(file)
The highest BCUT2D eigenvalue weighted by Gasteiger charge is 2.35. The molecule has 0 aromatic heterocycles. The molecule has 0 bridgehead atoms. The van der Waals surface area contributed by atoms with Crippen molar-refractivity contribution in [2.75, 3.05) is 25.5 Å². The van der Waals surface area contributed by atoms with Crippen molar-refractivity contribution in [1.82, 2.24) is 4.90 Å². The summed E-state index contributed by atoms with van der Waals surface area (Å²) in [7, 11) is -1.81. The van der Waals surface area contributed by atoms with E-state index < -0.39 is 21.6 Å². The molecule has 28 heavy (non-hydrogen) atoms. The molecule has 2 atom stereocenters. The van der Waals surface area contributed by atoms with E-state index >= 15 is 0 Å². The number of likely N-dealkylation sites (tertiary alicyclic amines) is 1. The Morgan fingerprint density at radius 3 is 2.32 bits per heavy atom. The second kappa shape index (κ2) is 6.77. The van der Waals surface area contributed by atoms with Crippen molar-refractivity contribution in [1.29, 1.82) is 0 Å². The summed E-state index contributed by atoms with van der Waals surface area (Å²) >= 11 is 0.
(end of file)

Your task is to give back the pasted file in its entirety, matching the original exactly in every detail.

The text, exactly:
The highest BCUT2D eigenvalue weighted by Gasteiger charge is 2.35. The molecule has 0 aromatic heterocycles. The molecule has 0 bridgehead atoms. The van der Waals surface area contributed by atoms with Crippen molar-refractivity contribution in [2.75, 3.05) is 25.5 Å². The van der Waals surface area contributed by atoms with Crippen molar-refractivity contribution in [1.82, 2.24) is 4.90 Å². The summed E-state index contributed by atoms with van der Waals surface area (Å²) in [7, 11) is -1.81. The van der Waals surface area contributed by atoms with E-state index < -0.39 is 21.6 Å². The molecule has 28 heavy (non-hydrogen) atoms. The molecule has 2 atom stereocenters. The van der Waals surface area contributed by atoms with E-state index >= 15 is 0 Å². The number of likely N-dealkylation sites (tertiary alicyclic amines) is 1. The Morgan fingerprint density at radius 3 is 2.32 bits per heavy atom. The second kappa shape index (κ2) is 6.77. The van der Waals surface area contributed by atoms with Crippen molar-refractivity contribution in [1.29, 1.82) is 0 Å². The summed E-state index contributed by atoms with van der Waals surface area (Å²) >= 11 is 0.